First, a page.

speak with fatherly affection and concern for Paul, Gabrielle, and the late
Camille, as well as his grandchildren Daniel, Katie, and Hannah. Never have I
heard anything that was controlling from John. He did not always understand his
Children (though most often he did), but he always encouraged them to search
for who they are rather than tell them what to be. Even when there may have
been tense moments, as there are between any parent and child, I am certain
that each one of them heard the subtext, "Don't fret-there is nothing that
can possibly separate us from the love of God or each other."
As important as all of these examples are, I can think of none more important
than the love between John and Susan. Coming from remarkably different
backgrounds, including significantly different catechisms, John and Susan
shared that vision common to both of their traditions and articulated by Paul
in his letter to the Romans. Their marriage was based on an unshakeable belief
that nothing could separate them, individually or collectively, from the love
of God. Their relationship was intricate, complex, and wonderfully textured.
Their complimentary personalities melded into a unity in which neither was
ultimately dominant. They created a life that was expansive and everyone who
has set foot inside that house has felt the love extending from their faith.
John's centeredness in his baptismal covenant did not wane during the ordeal of
his final mortal days. In the anguish and peril of the last few weeks of his
life, John was as clear as ever that nothing can separate us from the love of
God. Only seventeen days ago many of us gathered in the chapel at Dominican
University to sing hymns, hear scripture, come to altar, and lay our hands on
John as Father Woods anointed him. He was obviously weak and in pain, but
nothing would keep him from greeting those who had come to see him. One day
later he was taken to the hospital. He was confined to bed and would remain
confined through the remaining two weeks of his earthly life. While lying there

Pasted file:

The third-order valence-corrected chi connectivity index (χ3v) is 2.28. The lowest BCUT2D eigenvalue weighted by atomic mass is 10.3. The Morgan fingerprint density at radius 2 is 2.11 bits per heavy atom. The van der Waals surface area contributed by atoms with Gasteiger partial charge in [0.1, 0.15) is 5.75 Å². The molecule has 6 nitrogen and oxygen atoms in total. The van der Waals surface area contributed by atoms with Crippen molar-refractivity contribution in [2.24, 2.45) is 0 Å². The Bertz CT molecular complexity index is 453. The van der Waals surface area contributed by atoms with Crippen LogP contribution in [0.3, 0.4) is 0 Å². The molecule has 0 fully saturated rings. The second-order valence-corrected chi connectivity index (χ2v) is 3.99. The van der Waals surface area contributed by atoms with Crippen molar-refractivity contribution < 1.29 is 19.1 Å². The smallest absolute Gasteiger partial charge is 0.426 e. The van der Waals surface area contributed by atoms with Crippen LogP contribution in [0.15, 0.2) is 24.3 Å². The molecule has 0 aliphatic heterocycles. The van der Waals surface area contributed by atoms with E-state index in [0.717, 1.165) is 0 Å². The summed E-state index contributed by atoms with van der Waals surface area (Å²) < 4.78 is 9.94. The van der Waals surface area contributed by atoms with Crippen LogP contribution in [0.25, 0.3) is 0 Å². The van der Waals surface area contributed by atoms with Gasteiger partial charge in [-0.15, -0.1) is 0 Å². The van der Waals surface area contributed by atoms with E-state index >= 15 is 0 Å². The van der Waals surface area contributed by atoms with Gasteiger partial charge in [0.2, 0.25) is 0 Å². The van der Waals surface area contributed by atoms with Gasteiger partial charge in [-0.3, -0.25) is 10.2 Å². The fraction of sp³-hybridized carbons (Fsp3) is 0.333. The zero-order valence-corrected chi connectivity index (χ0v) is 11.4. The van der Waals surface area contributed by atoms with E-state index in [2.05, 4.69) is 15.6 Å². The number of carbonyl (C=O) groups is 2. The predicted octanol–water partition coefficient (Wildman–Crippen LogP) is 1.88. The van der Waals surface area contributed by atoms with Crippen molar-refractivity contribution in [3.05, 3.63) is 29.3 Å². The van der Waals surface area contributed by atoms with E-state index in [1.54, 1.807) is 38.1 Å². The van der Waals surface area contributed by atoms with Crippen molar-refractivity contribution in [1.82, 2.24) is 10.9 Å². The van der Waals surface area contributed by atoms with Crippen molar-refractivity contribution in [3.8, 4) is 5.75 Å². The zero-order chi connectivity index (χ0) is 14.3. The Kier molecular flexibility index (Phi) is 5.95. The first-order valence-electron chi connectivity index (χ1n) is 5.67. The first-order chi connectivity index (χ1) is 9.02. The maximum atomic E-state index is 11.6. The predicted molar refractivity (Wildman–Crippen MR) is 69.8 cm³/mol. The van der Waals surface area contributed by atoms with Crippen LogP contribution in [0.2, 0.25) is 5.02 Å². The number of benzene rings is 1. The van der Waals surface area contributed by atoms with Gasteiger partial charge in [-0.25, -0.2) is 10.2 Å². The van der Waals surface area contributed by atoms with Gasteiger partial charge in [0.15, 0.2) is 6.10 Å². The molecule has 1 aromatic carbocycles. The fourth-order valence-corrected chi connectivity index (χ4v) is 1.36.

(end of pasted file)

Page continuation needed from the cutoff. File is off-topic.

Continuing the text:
with clear knowledge that he was facing the end, he ministered to others at
least as much as we ministered to him. John's son, Patrick, told me of a
wonderful conversation in which his father expressed no fear but a deep faith
that he was only in the midst of a transition. And one can almost hear the
subtext to all of his children: "What will separate us from the love of
Christ? Will this anguish or peril? No! Remember always that nothing can
separate us from the love of God in Christ Jesus." That is certainly the
constant message I heard during my last conversations with him.
Within hours of John's death, those of us who were at the Hickey residence
discovered how much we should not speak of him in the past tense.
That afternoon was one that began with deep grief. Initially, Susan, Patrick,
Julia, Susan's cousin Marty, Jeannine and I could do little but cry and comfort
After we had regained our composure, I asked Patrick and Marty if they wanted
to smoke cigars in the gazebo.
Now, this may sound like a frivolous suggestion, but you need to understand the
sacred place that both that gazebo and fine cigars have in the cosmology that
John and I share. We spent many an evening staying up until three in the
morning solving the world's problems while John and Jeannine drank fine wine,
Susan and I drank Diet Dr. Pepper, and John and I each enjoyed a fine cigar.
From time to time, Patrick would join us in the cigar ritual. This was our
temple of first order theology, and the cigars were our incense.
Given this sacred tradition, it just seemed meet, right, and our bounden duty
to smoke a cigar in John's honor. Patrick and Marty agreed. Julia decided that
she would not be left out of this memorial moment. We obtained four fine
Dominican cigars. Susan decided to drink Dr. Pepper and Jeannine opted for
wine, and both declined the cigar option.
There we were -- the four of us (Julia keeping us from being a gender-biased
group) happily smoking away in the gazebo. Susan and Jeannine soon joined us. Various
colleagues and friends came by. The group grew and grew. We were testing the
capacity of the gazebo.
It is only in retrospect that we have all realized what a perfect day that was.
No one planned it, but the conversations and bits of humor were precisely as
they would have been had John been there. His physical presence was no longer
necessary for us to continue to be touched by him. We sat there into the
evening, with groups of people coming and going, with tears and laughter in a
constant rhythm of ebb and flow.
And I left that evening knowing that I will miss him terribly, as we all will,
but I also know that through our adoption in baptism we were, are, and always
will be brothers and that neither death, nor life . . . nor anything else in
all creation can separate us from the love of God in Christ Jesus our Lord.